How to Disinfect a Fish Tank Safely for Healthy Fish

how to disinfect a fish tank

How to disinfect a fish tank is usually not the top priority of beginner aquarists. Only when they must sterilize the aquarium after a fish dies or after a fish disease outbreak do aquarium hobbyists look for information on disinfecting the tank.

Please, do not wait for such circumstances to happen before you start learning how to sterilize fish tank and equipment. It is an aquarist skill that will come in handy more often than you think.

So, how do you disinfect a fish tank? We offer you three proven ways.

Ways to Disinfect a Fish Tank

What to prepare


To prepare the tank for disinfection, here are what you need to prepare:

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  • Soft fish net
  • Clean container for fish
  • Empty boxes
  • A flexible tube (or a gravel cleaner)
  • Bucket
  • Clean towels


As for the disinfection process itself, the required materials will vary depending on your preferred method (i.e., vinegar or bleach). We will share these items as we go through the different steps.

Step 1: Learn when to sterilize or disinfect a fish tank.

after-a-fish-dies .

Fish tank sterilization or disinfection does not occur frequently. You only need to perform this activity in some instances, such as the following.

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    • Initial Fish Tank Setup

    Aquarists must sanitize and clean new aquarium glass or acrylic to remove contaminants, residue, and other substances that might harm fish and livestock.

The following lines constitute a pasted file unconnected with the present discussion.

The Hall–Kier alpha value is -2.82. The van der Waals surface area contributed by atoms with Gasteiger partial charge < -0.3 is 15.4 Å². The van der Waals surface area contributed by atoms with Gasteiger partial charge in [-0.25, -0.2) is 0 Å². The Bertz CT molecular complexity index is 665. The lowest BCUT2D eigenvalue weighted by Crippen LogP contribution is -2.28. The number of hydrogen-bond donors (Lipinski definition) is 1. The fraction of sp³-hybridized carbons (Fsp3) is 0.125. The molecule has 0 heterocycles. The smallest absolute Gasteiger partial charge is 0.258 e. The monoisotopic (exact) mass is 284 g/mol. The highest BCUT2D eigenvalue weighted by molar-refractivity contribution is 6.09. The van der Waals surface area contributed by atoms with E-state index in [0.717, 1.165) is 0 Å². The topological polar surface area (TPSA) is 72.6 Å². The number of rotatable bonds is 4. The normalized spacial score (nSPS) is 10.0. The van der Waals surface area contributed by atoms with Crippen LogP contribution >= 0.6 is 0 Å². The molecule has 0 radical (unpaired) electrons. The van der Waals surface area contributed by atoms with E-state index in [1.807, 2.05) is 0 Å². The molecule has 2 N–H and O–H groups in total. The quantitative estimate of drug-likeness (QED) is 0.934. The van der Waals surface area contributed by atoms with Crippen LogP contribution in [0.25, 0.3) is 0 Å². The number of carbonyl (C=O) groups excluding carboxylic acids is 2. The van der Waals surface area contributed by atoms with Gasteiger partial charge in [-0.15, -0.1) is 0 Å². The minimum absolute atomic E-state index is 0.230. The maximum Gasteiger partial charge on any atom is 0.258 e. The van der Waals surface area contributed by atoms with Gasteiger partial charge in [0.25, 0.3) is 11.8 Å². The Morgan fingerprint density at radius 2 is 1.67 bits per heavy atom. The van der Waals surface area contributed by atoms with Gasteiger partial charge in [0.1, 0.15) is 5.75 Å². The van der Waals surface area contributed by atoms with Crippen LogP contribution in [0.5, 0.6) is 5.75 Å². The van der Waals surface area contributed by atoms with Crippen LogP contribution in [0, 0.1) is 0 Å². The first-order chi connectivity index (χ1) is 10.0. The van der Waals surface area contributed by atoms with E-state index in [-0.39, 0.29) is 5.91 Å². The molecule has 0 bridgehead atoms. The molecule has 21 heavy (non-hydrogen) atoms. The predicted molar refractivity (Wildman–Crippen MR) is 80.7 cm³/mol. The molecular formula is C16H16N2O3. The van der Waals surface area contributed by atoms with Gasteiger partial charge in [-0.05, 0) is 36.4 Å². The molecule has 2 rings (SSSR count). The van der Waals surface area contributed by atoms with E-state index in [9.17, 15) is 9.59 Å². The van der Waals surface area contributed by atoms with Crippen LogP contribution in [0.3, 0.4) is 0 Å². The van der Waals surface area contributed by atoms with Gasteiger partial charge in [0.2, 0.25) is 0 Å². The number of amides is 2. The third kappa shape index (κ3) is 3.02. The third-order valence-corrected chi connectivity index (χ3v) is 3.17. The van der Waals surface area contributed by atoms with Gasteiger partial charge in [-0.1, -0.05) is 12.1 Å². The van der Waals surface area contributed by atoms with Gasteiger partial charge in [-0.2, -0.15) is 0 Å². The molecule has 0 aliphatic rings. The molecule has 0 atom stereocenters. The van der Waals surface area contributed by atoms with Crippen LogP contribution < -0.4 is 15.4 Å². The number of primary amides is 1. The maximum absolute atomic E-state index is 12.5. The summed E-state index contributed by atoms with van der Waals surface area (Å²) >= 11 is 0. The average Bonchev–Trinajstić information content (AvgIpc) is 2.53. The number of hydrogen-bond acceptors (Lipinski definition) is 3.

• Fish Disease Outbreaks

    Hobbyists must sterilize fish tank after fish died due to disease outbreaks in the fish tank. The death-causing organism might still linger in the aquarium and infect your other fish. Sterilizing and cleaning fish tank after disease outbreaks is necessary.

    • Fungal, Bacterial, and Parasitic Infections

    These infections are easy to miss, and they often originate from external organisms introduced into the aquarium without proper quarantining. Some telltale signs are ragged and blood-streaked fins, white tufts on the body, or signs of rot around the mouth.

    • Neglected Aquariums

    Suppose you have an aquarium that has been in storage for ages, and you want to sell or use it again. Sterilizing it will help ensure no fish will ever get sick in that tank. Aquarists must also sanitize and clean used fish tank.

    • Accidental Contamination

    Curious kids might dump chemicals into the fish tank requires immediate aquarium sterilization. So do accidental spills.


Step 2: Remove all fish tank contents


You will need a soft fish net, a clean (preferably sterilized) container for the fish, and a few boxes for the fish tank accessories.

Turn off all electrical gadgets connected to the fish tank, including filters, lights, and pumps.

Then, you should carefully scoop out the fish and other livestock, then transfer them to a clean container filled with treated water. Ensure to relocate a fish at a time, never in groups.

Remove aquatic plants, rocks, filters, driftwood, aquarium decorations, and other items from the aquarium. You need an empty tank to sterilize the aquarium.

Step 3: Prepare the aquarium for disinfection.


This step requires a flexible tube to siphon the water from the aquarium. Alternatively, you can use a gravel cleaner. Paper towels, buckets, and warm water are also necessary.

Position a bucket on the floor and dip one end of the gravel cleaner in the aquarium. Place the hose’s other end in the bucket and turn on the pump to drain the water.

Douse the fish tank with warm water and wipe all surfaces, including the sides and bottom. Use a new towel once soiled.

Step 4: Disinfect the fish tank and decorations.

[su_box title=”Method 1: Using Vinegar” box_color=”#d5eaec” title_color=”#013b56″ radius=”0″]


Most aquarists recommend vinegar to clean fish tank units, especially for preparing a newly-bought fish tank or treating mineral buildup.